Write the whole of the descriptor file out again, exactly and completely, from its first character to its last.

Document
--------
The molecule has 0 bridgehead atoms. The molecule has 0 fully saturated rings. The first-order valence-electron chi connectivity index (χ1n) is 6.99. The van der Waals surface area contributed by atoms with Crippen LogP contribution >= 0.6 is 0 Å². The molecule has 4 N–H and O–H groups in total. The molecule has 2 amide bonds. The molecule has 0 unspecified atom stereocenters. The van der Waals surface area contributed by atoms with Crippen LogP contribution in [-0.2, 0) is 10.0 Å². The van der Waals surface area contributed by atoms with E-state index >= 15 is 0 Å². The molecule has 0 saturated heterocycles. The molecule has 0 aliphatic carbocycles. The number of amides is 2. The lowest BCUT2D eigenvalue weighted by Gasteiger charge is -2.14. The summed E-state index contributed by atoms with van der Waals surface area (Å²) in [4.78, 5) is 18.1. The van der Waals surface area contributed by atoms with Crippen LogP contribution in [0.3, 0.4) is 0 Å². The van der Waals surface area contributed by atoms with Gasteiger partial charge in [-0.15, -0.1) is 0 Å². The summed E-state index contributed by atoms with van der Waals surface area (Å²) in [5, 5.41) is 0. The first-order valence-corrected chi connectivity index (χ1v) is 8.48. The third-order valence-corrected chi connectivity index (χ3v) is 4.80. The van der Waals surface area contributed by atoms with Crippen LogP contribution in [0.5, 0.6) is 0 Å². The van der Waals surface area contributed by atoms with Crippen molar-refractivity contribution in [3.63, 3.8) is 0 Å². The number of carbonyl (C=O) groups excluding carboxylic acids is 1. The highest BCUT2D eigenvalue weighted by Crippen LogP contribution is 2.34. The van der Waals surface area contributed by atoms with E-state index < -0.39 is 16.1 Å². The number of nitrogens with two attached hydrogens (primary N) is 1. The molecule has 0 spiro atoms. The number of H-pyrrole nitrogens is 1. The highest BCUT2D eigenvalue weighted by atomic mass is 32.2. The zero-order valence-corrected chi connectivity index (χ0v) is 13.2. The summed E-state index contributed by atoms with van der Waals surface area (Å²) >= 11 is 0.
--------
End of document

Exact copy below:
The molecule has 0 bridgehead atoms. The molecule has 0 fully saturated rings. The first-order valence-electron chi connectivity index (χ1n) is 6.99. The van der Waals surface area contributed by atoms with Crippen LogP contribution >= 0.6 is 0 Å². The molecule has 4 N–H and O–H groups in total. The molecule has 2 amide bonds. The molecule has 0 unspecified atom stereocenters. The van der Waals surface area contributed by atoms with Crippen LogP contribution in [-0.2, 0) is 10.0 Å². The van der Waals surface area contributed by atoms with E-state index >= 15 is 0 Å². The molecule has 0 saturated heterocycles. The molecule has 0 aliphatic carbocycles. The number of amides is 2. The lowest BCUT2D eigenvalue weighted by Gasteiger charge is -2.14. The summed E-state index contributed by atoms with van der Waals surface area (Å²) in [4.78, 5) is 18.1. The van der Waals surface area contributed by atoms with Crippen LogP contribution in [0.3, 0.4) is 0 Å². The van der Waals surface area contributed by atoms with Gasteiger partial charge in [-0.15, -0.1) is 0 Å². The summed E-state index contributed by atoms with van der Waals surface area (Å²) in [5, 5.41) is 0. The first-order valence-corrected chi connectivity index (χ1v) is 8.48. The third-order valence-corrected chi connectivity index (χ3v) is 4.80. The van der Waals surface area contributed by atoms with Crippen LogP contribution in [0.5, 0.6) is 0 Å². The van der Waals surface area contributed by atoms with Crippen molar-refractivity contribution in [3.63, 3.8) is 0 Å². The number of carbonyl (C=O) groups excluding carboxylic acids is 1. The highest BCUT2D eigenvalue weighted by Crippen LogP contribution is 2.34. The van der Waals surface area contributed by atoms with E-state index < -0.39 is 16.1 Å². The number of nitrogens with two attached hydrogens (primary N) is 1. The molecule has 0 spiro atoms. The number of H-pyrrole nitrogens is 1. The highest BCUT2D eigenvalue weighted by atomic mass is 32.2. The zero-order valence-corrected chi connectivity index (χ0v) is 13.2. The summed E-state index contributed by atoms with van der Waals surface area (Å²) >= 11 is 0.